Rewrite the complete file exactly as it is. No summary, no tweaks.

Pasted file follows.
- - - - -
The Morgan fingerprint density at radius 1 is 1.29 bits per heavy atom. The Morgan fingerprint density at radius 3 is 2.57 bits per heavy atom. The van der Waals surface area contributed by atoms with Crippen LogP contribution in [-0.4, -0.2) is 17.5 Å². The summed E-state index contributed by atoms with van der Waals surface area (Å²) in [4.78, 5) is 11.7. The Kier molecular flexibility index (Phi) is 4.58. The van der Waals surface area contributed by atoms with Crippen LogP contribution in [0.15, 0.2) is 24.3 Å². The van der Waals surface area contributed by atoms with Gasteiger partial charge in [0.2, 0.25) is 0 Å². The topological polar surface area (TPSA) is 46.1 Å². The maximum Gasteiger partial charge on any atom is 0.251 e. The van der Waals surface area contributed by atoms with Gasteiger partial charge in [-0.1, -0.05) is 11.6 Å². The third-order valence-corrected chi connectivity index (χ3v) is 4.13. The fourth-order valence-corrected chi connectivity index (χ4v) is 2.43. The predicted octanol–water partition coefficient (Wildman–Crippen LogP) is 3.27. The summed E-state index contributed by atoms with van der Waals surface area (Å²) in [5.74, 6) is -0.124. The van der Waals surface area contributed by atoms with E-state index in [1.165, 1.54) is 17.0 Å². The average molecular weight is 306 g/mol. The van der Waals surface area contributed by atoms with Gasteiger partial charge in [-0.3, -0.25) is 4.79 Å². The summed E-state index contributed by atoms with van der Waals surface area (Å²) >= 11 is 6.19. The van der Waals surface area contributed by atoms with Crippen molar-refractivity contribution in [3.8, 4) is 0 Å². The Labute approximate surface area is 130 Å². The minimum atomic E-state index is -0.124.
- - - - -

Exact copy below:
The Morgan fingerprint density at radius 1 is 1.29 bits per heavy atom. The Morgan fingerprint density at radius 3 is 2.57 bits per heavy atom. The van der Waals surface area contributed by atoms with Crippen LogP contribution in [-0.4, -0.2) is 17.5 Å². The summed E-state index contributed by atoms with van der Waals surface area (Å²) in [4.78, 5) is 11.7. The Kier molecular flexibility index (Phi) is 4.58. The van der Waals surface area contributed by atoms with Crippen LogP contribution in [0.15, 0.2) is 24.3 Å². The van der Waals surface area contributed by atoms with Gasteiger partial charge in [0.2, 0.25) is 0 Å². The topological polar surface area (TPSA) is 46.1 Å². The maximum Gasteiger partial charge on any atom is 0.251 e. The van der Waals surface area contributed by atoms with Gasteiger partial charge in [-0.1, -0.05) is 11.6 Å². The third-order valence-corrected chi connectivity index (χ3v) is 4.13. The fourth-order valence-corrected chi connectivity index (χ4v) is 2.43. The predicted octanol–water partition coefficient (Wildman–Crippen LogP) is 3.27. The summed E-state index contributed by atoms with van der Waals surface area (Å²) in [5.74, 6) is -0.124. The van der Waals surface area contributed by atoms with E-state index in [1.165, 1.54) is 17.0 Å². The average molecular weight is 306 g/mol. The van der Waals surface area contributed by atoms with Gasteiger partial charge in [-0.3, -0.25) is 4.79 Å². The summed E-state index contributed by atoms with van der Waals surface area (Å²) >= 11 is 6.19. The van der Waals surface area contributed by atoms with Crippen molar-refractivity contribution in [3.8, 4) is 0 Å². The Labute approximate surface area is 130 Å². The minimum atomic E-state index is -0.124.